And I hope that this narrative will help reinforce the point for you. Whether you’re presenting to a small group of people or a large audience your presentation must have a narrative to effectively get your points across. 2 hours after you’ve left the room the people you met will already have forgotten much of the details. Yet if you’ve painted enough of a picture, if you’ve used enough analogies, if your story is cohesive and has themes then people will remember the general sense of the points you wanted to make.
So some quick guides although building a narrative is a very hard thing to teach (at least for me). I talked specifically about it in the context of raising VC / establishing credibility over on the Sales School blog where there’s a video & a transcript. They’re going t0 publish all 4 parts of my talk. Today is the only day I’ll be linking so if you’re interested make sure to check back there.
Below are some separate thoughts.
1. Have a thesis from which to build your story — If you don’t start by knowing what the central point(s) you’re trying to make are then you can’t construct a storyline that supports them. For today’s post, for example, my thesis was that story telling and narrative are some of the most important tools you can use for persuasion in meetings, to connect with an audience and to ensure thatrecipientsretain the knowledge you present. My story was to tell the example of Gregory’s speech and my subsequent one. I hope that this story of loss, set back, reflection and ultimately triumph will help you remember the importance of the narrative.
2. Have supporting evidence -You can’t just tell a story in business. That’s for theater. You need facts that support your storyline. In any great argument you have the central thesis and then 3+ supportive facts that build the story out from the thesis. Think of it this way: assertion, proof point, proof point, proof point. If you want to make a second assertion you follow it up with more supporting evidence.
3. Use analogies -I love analogies because they stick in people’s brains and form a short hand for deeper knowledge.
- I invest in lines, not dots
- Startups should flip burgers
- Don’t roll out the red carpet on the way out the door
- Elephant, Deer & Rabbits
- Hire people who punch above their weight class
These are all analogies designed to make broader points and help you remember the thesis.
4. Keep it human -Far too many presentations, keynote speeches, conference panels or blog posts seem wooden. We live in the era of authenticity. Be human. Don’t take that to mean you should take liberties in meetings and be buddy-buddy with people. Unless invited to, you should not. But don’t try to sound too smart. Don’t be too rigid. Show that you have creativity, humor, emotion, ability to build rapport and that you’d be fun to hang out with. In a business sort of way. People like to work with people they like. That’s a fact. Or at least an assertion.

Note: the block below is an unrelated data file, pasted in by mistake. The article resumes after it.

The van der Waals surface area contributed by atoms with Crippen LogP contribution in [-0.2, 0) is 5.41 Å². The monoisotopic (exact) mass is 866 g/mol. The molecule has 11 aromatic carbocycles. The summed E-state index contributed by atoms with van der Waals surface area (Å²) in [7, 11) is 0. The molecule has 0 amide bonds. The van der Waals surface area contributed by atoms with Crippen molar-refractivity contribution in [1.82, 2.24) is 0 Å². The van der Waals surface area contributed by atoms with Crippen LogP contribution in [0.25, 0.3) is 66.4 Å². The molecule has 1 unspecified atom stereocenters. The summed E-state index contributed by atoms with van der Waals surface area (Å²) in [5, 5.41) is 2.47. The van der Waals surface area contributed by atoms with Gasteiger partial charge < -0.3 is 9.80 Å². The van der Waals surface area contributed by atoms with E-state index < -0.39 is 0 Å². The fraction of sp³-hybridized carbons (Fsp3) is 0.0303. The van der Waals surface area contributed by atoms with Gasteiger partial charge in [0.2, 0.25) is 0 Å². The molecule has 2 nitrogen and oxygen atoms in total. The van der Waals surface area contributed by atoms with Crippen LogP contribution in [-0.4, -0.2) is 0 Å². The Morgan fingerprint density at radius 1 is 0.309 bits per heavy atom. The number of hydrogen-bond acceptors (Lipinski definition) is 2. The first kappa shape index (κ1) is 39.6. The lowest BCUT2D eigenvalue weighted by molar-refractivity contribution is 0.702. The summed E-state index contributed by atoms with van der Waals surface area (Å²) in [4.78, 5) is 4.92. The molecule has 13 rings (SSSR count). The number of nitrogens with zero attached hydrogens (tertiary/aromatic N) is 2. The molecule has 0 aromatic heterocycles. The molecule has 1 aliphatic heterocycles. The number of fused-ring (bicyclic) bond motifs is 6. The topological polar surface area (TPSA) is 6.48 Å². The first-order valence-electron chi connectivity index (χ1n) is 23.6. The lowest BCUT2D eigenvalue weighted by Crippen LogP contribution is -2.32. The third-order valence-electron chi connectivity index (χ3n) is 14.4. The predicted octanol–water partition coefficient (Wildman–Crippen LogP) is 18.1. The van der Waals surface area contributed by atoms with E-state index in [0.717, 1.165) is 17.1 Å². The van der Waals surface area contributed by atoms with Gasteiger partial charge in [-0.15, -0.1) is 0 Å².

5. Reinforce the storyline at the end -I know that there’s a tired rule for presentations that says: tell them what you’re going to tell them, tell them, then tell them what you told them. So here’s my updated version of the same point. Give people a map up front that tells them the general content you’re going to cover. Then give them the content. Then summarize in a non-cheesy way at the end and draw it all together with your central thesis.
See what worked for getting Gregory to trounce me for Vice President and me in turn to win the Presidency was the same thing. We had good underlying products, we told a compelling and human story about why we were great products and then we wrapped up by reinforcing our key messages to drive retention just before the constituency had to vote on whether to back us or not.
I spoke recently at NYU at the SalesCrunch presentation day and Gregory Solomon was in the audience. I hadn’t seen him in 20 years. What a delight to catch up. I was there to talk about how to give great presentations so what a wonderful way to open my presentation by telling the story above. If you have any interest at all the 8-minute YouTube of me telling my story about Gregory is here.
Reprinted from Both Sides of the Table
Mark Suster is a 2x entrepreneur who has gone to the Dark Side of VC. He joined GRP Partners in 2007 as a General Partner after selling his company to Salesforce.com. He focuses on early-stage technology companies. Follow him at twitter.com/msuster.